For attorneys representing individuals in the modern era, discovery requests for social media are now commonplace. While no attorney would ever request “every letter, conversation or other communication” by your client, attorneys do not hesitate to ask for all social media produced by your client, even though this is just another form of interpersonal communication.
What separates social media from “official” communications contained in business or medical records is that social media is prone to be loose talk that is easily misconstrued. For instance, a severely injured client may boast to a friend “I’m gonna be rich!!” after a serious injury. It does not make the injury any better, but it does make the client look bad. It is imperative to warn clients at the outset of representation not to publish litigation-related communications on social media. But what happens when the client has already done so?
I recently received discovery requests that sought all communications that my client had with Myspace, Facebook, Twitter, Foursquare, Friendster, Classmates, Graduates, LinkedIn, Livejournal, Reunion, Myyearbook, Hi5, Google+, Instagram, Yahoo360, Youtube, Google Video, GoFish, Twango, any photo-storage site, any blog or online discussion thread, all blogs, vlogs, linklogs, sketchbooks, photoblogs, and/or artlogs, the identity of all “friends” and “contacts,” and the content of all texts and emails. Given their expansive breadth, opposing counsel should have titled these discovery requests “Defendant’s First Massive Fishing Expedition.”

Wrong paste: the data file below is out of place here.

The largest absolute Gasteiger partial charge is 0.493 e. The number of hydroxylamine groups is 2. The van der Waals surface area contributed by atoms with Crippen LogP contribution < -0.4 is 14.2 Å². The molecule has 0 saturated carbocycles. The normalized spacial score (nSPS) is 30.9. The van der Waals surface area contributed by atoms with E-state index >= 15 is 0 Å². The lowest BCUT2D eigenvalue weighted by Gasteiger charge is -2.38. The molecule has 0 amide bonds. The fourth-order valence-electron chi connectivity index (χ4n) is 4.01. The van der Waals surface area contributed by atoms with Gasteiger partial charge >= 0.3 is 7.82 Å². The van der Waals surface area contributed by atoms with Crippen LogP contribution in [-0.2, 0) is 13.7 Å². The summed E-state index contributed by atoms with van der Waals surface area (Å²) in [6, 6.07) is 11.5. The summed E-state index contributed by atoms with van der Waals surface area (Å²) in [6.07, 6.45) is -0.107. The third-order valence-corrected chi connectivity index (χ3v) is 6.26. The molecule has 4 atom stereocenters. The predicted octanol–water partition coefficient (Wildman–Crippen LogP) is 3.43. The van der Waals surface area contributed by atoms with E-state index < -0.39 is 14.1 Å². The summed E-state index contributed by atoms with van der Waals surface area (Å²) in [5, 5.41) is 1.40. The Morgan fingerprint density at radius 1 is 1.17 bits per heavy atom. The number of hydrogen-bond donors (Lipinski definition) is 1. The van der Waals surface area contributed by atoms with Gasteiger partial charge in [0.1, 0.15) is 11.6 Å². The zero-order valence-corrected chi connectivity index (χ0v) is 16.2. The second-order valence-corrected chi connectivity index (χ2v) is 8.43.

In response, I pointed out that Ohio trial courts have the discretion to limit discovery to prevent fishing expeditions. Id., citing Bland v. Graves (1993), 85 Ohio App.3d 644. Counsel sought all social media because it may contain communications that rise to the level of an admission against interest. Though the format was social media, this discovery request was no different than requesting a party to identify each and every letter, email, telephone call and oral communication that took place during a given timeframe. Plainly, such a request constitutes an impermissible fishing expedition.
Secondly, I argued that the requested discovery does not meet the test for production of “electronically stored information” set forth at Ohio Civ.R. 26(B)(4). Electronically stored information is discoverable only upon showing good cause.
Finally, a party cannot be compelled to provide access to social media due to federally protected privacy interests. Federal law prohibits a party obtaining data directly from an internet host (e.g., Facebook). The Stored Communications Act (“SCA”) prohibits providers of communication services from divulging “to any person or entity the contents of any communication” which is carried, maintained or stored by that service. See 18 U.S.C. sec. 2702. The SCA “creates a set of Fourth Amendment protections by statute….” Crispin v. Christian Audiger, Inc. (C.D. Cal. 2010), 717 F.Supp.2d 965.
For attorneys faced with such discovery requests, the foregoing arguments may be useful in protecting clients from intrusive forays into their social media.